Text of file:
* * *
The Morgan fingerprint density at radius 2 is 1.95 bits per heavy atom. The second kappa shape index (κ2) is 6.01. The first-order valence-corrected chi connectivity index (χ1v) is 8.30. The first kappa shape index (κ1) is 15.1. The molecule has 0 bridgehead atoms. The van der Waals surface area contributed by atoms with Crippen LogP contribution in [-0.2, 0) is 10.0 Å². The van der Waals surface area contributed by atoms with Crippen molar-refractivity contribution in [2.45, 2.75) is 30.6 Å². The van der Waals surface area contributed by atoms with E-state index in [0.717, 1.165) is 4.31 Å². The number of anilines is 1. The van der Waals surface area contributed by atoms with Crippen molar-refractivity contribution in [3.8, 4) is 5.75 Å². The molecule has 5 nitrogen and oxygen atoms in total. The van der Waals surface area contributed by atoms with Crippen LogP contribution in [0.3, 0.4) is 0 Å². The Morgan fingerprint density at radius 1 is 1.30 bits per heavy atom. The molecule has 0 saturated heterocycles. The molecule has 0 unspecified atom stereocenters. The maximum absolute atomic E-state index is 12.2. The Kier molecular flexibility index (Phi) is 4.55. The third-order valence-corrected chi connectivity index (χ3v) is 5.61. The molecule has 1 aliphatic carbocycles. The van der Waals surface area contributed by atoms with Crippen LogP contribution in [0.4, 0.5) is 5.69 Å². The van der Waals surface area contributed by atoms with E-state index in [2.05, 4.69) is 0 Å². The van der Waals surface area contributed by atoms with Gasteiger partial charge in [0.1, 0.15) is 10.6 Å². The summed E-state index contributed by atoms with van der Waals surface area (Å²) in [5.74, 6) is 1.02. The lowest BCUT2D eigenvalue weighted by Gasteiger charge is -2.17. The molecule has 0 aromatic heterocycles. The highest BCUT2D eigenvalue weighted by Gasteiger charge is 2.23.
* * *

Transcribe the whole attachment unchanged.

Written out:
The Morgan fingerprint density at radius 2 is 1.95 bits per heavy atom. The second kappa shape index (κ2) is 6.01. The first-order valence-corrected chi connectivity index (χ1v) is 8.30. The first kappa shape index (κ1) is 15.1. The molecule has 0 bridgehead atoms. The van der Waals surface area contributed by atoms with Crippen LogP contribution in [-0.2, 0) is 10.0 Å². The van der Waals surface area contributed by atoms with Crippen molar-refractivity contribution in [2.45, 2.75) is 30.6 Å². The van der Waals surface area contributed by atoms with E-state index in [0.717, 1.165) is 4.31 Å². The number of anilines is 1. The van der Waals surface area contributed by atoms with Crippen molar-refractivity contribution in [3.8, 4) is 5.75 Å². The molecule has 5 nitrogen and oxygen atoms in total. The van der Waals surface area contributed by atoms with Crippen LogP contribution in [0.3, 0.4) is 0 Å². The Morgan fingerprint density at radius 1 is 1.30 bits per heavy atom. The molecule has 0 saturated heterocycles. The molecule has 0 unspecified atom stereocenters. The maximum absolute atomic E-state index is 12.2. The Kier molecular flexibility index (Phi) is 4.55. The third-order valence-corrected chi connectivity index (χ3v) is 5.61. The molecule has 1 aliphatic carbocycles. The van der Waals surface area contributed by atoms with Crippen LogP contribution in [0.4, 0.5) is 5.69 Å². The van der Waals surface area contributed by atoms with E-state index in [2.05, 4.69) is 0 Å². The van der Waals surface area contributed by atoms with Gasteiger partial charge in [0.1, 0.15) is 10.6 Å². The summed E-state index contributed by atoms with van der Waals surface area (Å²) in [5.74, 6) is 1.02. The lowest BCUT2D eigenvalue weighted by Gasteiger charge is -2.17. The molecule has 0 aromatic heterocycles. The highest BCUT2D eigenvalue weighted by Gasteiger charge is 2.23.